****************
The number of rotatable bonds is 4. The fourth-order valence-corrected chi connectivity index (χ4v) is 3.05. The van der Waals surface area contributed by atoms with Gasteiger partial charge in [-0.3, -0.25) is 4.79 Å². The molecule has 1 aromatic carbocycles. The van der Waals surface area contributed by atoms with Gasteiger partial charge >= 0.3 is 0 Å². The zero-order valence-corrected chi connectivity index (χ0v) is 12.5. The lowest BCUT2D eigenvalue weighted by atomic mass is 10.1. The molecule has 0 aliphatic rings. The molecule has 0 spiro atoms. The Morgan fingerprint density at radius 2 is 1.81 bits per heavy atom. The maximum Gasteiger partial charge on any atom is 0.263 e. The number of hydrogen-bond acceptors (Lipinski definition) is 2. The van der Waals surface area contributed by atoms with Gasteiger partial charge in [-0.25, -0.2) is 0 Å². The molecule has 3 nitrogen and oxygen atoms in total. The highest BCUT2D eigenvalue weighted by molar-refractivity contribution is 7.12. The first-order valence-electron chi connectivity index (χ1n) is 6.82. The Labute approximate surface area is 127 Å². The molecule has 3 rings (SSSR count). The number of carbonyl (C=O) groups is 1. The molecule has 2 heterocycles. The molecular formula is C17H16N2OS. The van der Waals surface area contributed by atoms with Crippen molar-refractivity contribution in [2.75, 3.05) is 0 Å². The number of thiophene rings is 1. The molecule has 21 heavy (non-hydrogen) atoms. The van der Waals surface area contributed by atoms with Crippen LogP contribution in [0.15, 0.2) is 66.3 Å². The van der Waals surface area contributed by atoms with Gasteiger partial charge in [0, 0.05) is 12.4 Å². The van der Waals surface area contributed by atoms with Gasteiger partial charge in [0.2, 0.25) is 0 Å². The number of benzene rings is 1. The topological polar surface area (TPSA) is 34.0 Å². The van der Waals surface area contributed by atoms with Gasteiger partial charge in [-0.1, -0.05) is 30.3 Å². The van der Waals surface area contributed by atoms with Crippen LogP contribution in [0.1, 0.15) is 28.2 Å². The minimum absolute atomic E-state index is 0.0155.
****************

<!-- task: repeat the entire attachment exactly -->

The number of rotatable bonds is 4. The fourth-order valence-corrected chi connectivity index (χ4v) is 3.05. The van der Waals surface area contributed by atoms with Gasteiger partial charge in [-0.3, -0.25) is 4.79 Å². The molecule has 1 aromatic carbocycles. The van der Waals surface area contributed by atoms with Gasteiger partial charge >= 0.3 is 0 Å². The zero-order valence-corrected chi connectivity index (χ0v) is 12.5. The lowest BCUT2D eigenvalue weighted by atomic mass is 10.1. The molecule has 0 aliphatic rings. The molecule has 0 spiro atoms. The Morgan fingerprint density at radius 2 is 1.81 bits per heavy atom. The maximum Gasteiger partial charge on any atom is 0.263 e. The number of hydrogen-bond acceptors (Lipinski definition) is 2. The van der Waals surface area contributed by atoms with Gasteiger partial charge in [-0.25, -0.2) is 0 Å². The molecule has 3 nitrogen and oxygen atoms in total. The highest BCUT2D eigenvalue weighted by molar-refractivity contribution is 7.12. The first-order valence-electron chi connectivity index (χ1n) is 6.82. The Labute approximate surface area is 127 Å². The molecule has 3 rings (SSSR count). The number of carbonyl (C=O) groups is 1. The molecule has 2 heterocycles. The molecular formula is C17H16N2OS. The van der Waals surface area contributed by atoms with Crippen molar-refractivity contribution in [2.75, 3.05) is 0 Å². The number of thiophene rings is 1. The molecule has 21 heavy (non-hydrogen) atoms. The van der Waals surface area contributed by atoms with Crippen LogP contribution in [0.15, 0.2) is 66.3 Å². The van der Waals surface area contributed by atoms with Gasteiger partial charge in [0, 0.05) is 12.4 Å². The van der Waals surface area contributed by atoms with Gasteiger partial charge in [0.2, 0.25) is 0 Å². The number of benzene rings is 1. The topological polar surface area (TPSA) is 34.0 Å². The van der Waals surface area contributed by atoms with Gasteiger partial charge in [-0.1, -0.05) is 30.3 Å². The van der Waals surface area contributed by atoms with Crippen LogP contribution in [0.1, 0.15) is 28.2 Å². The minimum absolute atomic E-state index is 0.0155.